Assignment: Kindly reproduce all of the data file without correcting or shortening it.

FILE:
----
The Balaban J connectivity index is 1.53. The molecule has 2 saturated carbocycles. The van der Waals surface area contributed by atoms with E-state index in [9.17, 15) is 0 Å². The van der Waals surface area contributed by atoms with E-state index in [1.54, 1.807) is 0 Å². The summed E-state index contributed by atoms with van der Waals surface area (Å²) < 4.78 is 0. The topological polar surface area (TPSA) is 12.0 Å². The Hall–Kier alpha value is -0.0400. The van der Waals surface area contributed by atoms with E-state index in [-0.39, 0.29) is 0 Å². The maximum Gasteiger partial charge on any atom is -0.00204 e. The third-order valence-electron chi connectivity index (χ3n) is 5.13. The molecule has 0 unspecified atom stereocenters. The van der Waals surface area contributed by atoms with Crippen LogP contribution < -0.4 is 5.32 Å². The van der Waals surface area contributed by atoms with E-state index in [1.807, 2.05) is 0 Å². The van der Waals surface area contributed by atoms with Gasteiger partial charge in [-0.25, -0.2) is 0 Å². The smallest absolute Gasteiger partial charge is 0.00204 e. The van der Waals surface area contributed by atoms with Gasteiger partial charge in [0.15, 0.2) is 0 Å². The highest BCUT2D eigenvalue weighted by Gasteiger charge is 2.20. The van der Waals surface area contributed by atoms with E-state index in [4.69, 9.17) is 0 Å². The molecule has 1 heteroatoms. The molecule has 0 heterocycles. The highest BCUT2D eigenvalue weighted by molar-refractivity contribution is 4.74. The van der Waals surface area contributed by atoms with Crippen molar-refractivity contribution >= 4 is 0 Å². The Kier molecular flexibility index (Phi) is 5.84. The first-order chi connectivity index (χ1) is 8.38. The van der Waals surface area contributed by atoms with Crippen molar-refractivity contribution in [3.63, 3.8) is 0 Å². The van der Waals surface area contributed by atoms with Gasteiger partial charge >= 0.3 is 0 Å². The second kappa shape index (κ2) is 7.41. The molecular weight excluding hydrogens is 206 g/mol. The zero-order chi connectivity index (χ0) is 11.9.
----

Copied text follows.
The Balaban J connectivity index is 1.53. The molecule has 2 saturated carbocycles. The van der Waals surface area contributed by atoms with E-state index in [9.17, 15) is 0 Å². The van der Waals surface area contributed by atoms with E-state index in [1.54, 1.807) is 0 Å². The summed E-state index contributed by atoms with van der Waals surface area (Å²) < 4.78 is 0. The topological polar surface area (TPSA) is 12.0 Å². The Hall–Kier alpha value is -0.0400. The van der Waals surface area contributed by atoms with E-state index in [-0.39, 0.29) is 0 Å². The maximum Gasteiger partial charge on any atom is -0.00204 e. The third-order valence-electron chi connectivity index (χ3n) is 5.13. The molecule has 0 unspecified atom stereocenters. The van der Waals surface area contributed by atoms with Crippen LogP contribution < -0.4 is 5.32 Å². The van der Waals surface area contributed by atoms with E-state index in [1.807, 2.05) is 0 Å². The van der Waals surface area contributed by atoms with Gasteiger partial charge in [-0.25, -0.2) is 0 Å². The smallest absolute Gasteiger partial charge is 0.00204 e. The van der Waals surface area contributed by atoms with Gasteiger partial charge in [0.15, 0.2) is 0 Å². The highest BCUT2D eigenvalue weighted by Gasteiger charge is 2.20. The van der Waals surface area contributed by atoms with E-state index in [4.69, 9.17) is 0 Å². The molecule has 1 heteroatoms. The molecule has 0 heterocycles. The highest BCUT2D eigenvalue weighted by molar-refractivity contribution is 4.74. The van der Waals surface area contributed by atoms with Crippen molar-refractivity contribution >= 4 is 0 Å². The Kier molecular flexibility index (Phi) is 5.84. The first-order chi connectivity index (χ1) is 8.38. The van der Waals surface area contributed by atoms with Crippen molar-refractivity contribution in [3.63, 3.8) is 0 Å². The van der Waals surface area contributed by atoms with Gasteiger partial charge >= 0.3 is 0 Å². The second kappa shape index (κ2) is 7.41. The molecular weight excluding hydrogens is 206 g/mol. The zero-order chi connectivity index (χ0) is 11.9.